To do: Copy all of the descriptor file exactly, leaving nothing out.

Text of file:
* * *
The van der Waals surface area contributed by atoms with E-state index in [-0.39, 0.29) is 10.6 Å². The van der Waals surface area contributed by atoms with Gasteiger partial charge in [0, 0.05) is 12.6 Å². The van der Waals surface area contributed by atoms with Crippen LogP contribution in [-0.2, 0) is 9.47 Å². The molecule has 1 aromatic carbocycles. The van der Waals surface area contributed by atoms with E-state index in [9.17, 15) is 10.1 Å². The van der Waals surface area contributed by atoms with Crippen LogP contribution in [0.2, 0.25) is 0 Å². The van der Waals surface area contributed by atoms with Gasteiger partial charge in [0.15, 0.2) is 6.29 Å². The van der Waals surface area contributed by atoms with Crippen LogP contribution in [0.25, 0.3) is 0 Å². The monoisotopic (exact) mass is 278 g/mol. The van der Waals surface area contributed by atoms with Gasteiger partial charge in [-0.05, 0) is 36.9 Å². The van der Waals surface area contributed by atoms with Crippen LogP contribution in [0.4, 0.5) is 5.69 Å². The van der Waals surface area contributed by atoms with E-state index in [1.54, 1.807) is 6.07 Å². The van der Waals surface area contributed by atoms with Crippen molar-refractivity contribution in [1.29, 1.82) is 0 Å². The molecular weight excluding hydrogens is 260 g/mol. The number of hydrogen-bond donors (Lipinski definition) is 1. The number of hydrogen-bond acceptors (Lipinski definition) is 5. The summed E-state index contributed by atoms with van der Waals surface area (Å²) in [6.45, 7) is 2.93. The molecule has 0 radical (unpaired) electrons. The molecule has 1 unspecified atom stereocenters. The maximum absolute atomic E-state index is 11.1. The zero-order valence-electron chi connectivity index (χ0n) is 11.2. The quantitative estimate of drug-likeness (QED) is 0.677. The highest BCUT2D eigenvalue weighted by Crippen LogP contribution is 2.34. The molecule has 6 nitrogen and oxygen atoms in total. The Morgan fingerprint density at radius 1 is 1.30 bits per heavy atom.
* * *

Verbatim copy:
The van der Waals surface area contributed by atoms with E-state index in [-0.39, 0.29) is 10.6 Å². The van der Waals surface area contributed by atoms with Gasteiger partial charge in [0, 0.05) is 12.6 Å². The van der Waals surface area contributed by atoms with Crippen LogP contribution in [-0.2, 0) is 9.47 Å². The molecule has 1 aromatic carbocycles. The van der Waals surface area contributed by atoms with E-state index in [9.17, 15) is 10.1 Å². The van der Waals surface area contributed by atoms with Crippen LogP contribution in [0.2, 0.25) is 0 Å². The van der Waals surface area contributed by atoms with Gasteiger partial charge in [0.15, 0.2) is 6.29 Å². The van der Waals surface area contributed by atoms with Crippen LogP contribution in [0.25, 0.3) is 0 Å². The monoisotopic (exact) mass is 278 g/mol. The van der Waals surface area contributed by atoms with Gasteiger partial charge in [-0.05, 0) is 36.9 Å². The van der Waals surface area contributed by atoms with Crippen LogP contribution in [0.4, 0.5) is 5.69 Å². The van der Waals surface area contributed by atoms with E-state index in [1.54, 1.807) is 6.07 Å². The van der Waals surface area contributed by atoms with Crippen molar-refractivity contribution in [1.29, 1.82) is 0 Å². The molecular weight excluding hydrogens is 260 g/mol. The number of hydrogen-bond donors (Lipinski definition) is 1. The number of hydrogen-bond acceptors (Lipinski definition) is 5. The summed E-state index contributed by atoms with van der Waals surface area (Å²) in [6.45, 7) is 2.93. The molecule has 0 radical (unpaired) electrons. The molecule has 1 unspecified atom stereocenters. The maximum absolute atomic E-state index is 11.1. The zero-order valence-electron chi connectivity index (χ0n) is 11.2. The quantitative estimate of drug-likeness (QED) is 0.677. The highest BCUT2D eigenvalue weighted by Crippen LogP contribution is 2.34. The molecule has 6 nitrogen and oxygen atoms in total. The Morgan fingerprint density at radius 1 is 1.30 bits per heavy atom.